Monday, June 27, 2016

Wikpedia Trail: From Thalaba the Destroyer to the Goldilocks Planet

For the Wikipedia Trail today, I decided to start with this book: Stories of the Magicians Alfred J. Church. The first part of that book is about "The Story of Thalaba," so I decided to start there with the Wikipedia article about Thalaba:


Thalaba the Destroyer
This is an epic poem written by Robert Southey published in 1801; the main character is named Thalaba and he is engaged in a war with sorcerers (the Wikipedia article has a detailed plot summary). The story is a mix of Islamic motifs (it even includes the Simurgh!) but it is set in a fantasy version of ancient Babylon. I don't know anything about Robert Southey, so I decided to look him up next.

Robert Southey
Southey was a Romantic poet, and Poet Laureate of England from 1813 to 1843. Some people consider the Thalaba poem to be his masterpiece, and he also wrote histories as well as poetry. And imagine my surprise: he was the first person to publish the story of The Three Bears. So of course I have to look that up next!


Goldilocks and the Three Bears
This story started out as being about three bachelor bears and an old woman who enters their house, but the old woman eventually turned into "Goldilocks" and the bears turned into a Papa Bear, Mama Bear, and Baby Bear. Robert Southey's version, published in 1837, has the three bachelor bears (one big, one small, and one in-between), and the old woman. A version with a little girl appeared in 1849, but "Goldilocks" belongs to the early 20th century.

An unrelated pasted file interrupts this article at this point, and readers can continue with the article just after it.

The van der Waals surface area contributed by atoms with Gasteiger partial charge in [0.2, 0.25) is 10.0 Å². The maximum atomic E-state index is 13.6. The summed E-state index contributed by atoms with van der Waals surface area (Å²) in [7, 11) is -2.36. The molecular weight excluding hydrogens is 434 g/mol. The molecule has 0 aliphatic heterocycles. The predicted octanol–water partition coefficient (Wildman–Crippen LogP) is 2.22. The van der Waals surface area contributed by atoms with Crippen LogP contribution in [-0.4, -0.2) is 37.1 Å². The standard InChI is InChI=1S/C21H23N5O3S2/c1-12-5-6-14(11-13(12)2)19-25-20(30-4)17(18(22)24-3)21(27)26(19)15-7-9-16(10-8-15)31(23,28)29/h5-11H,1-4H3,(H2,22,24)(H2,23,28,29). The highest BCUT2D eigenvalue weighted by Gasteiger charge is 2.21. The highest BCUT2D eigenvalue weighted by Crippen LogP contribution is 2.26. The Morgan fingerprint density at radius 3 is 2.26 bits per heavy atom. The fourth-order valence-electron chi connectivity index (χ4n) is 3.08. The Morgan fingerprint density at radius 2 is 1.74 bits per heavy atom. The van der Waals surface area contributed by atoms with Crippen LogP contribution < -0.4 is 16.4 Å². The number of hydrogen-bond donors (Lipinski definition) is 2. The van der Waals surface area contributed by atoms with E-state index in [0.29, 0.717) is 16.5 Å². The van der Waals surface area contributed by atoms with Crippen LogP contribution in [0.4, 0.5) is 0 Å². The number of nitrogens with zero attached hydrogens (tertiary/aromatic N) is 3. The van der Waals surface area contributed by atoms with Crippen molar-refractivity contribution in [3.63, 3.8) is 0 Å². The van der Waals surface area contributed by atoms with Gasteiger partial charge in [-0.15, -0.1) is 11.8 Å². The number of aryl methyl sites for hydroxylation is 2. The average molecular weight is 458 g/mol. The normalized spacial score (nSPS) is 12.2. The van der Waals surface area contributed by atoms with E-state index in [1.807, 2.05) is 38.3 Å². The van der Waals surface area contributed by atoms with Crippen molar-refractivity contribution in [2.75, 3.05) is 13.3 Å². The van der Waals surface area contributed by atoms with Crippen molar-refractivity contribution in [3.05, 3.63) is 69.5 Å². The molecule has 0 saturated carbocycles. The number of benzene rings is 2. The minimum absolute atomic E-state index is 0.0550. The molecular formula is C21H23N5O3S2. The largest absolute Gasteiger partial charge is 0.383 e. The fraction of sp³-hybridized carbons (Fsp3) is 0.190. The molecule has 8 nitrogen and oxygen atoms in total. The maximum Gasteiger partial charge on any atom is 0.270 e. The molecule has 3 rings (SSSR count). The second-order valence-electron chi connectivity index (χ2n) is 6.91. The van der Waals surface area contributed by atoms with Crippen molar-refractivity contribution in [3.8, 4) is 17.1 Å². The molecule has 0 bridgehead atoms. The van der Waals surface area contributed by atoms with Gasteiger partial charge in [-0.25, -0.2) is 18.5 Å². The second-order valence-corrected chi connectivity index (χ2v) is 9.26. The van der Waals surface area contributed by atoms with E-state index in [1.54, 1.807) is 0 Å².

Goldilocks Principle.
And from that article, I found out that there is even a Goldilocks Principle: "in a given sample, there may be entities belonging to extremes, but there will always be an entity belonging to the average." So, it's not really about Goldilocks, but about those three bears: two extreme and one in the middle. The article gives examples from economics, psychology, medicine, and even astrobiology: "The Rare Earth Hypothesis uses the Goldilocks principle in the argument that a planet must neither be too far away from, nor too close to a star and galactic center to support life, while either extreme would result in a planet incapable of supporting life." Such a planet is called a Goldilocks Planet... which is where I will end my Wikipedia Trail for today!





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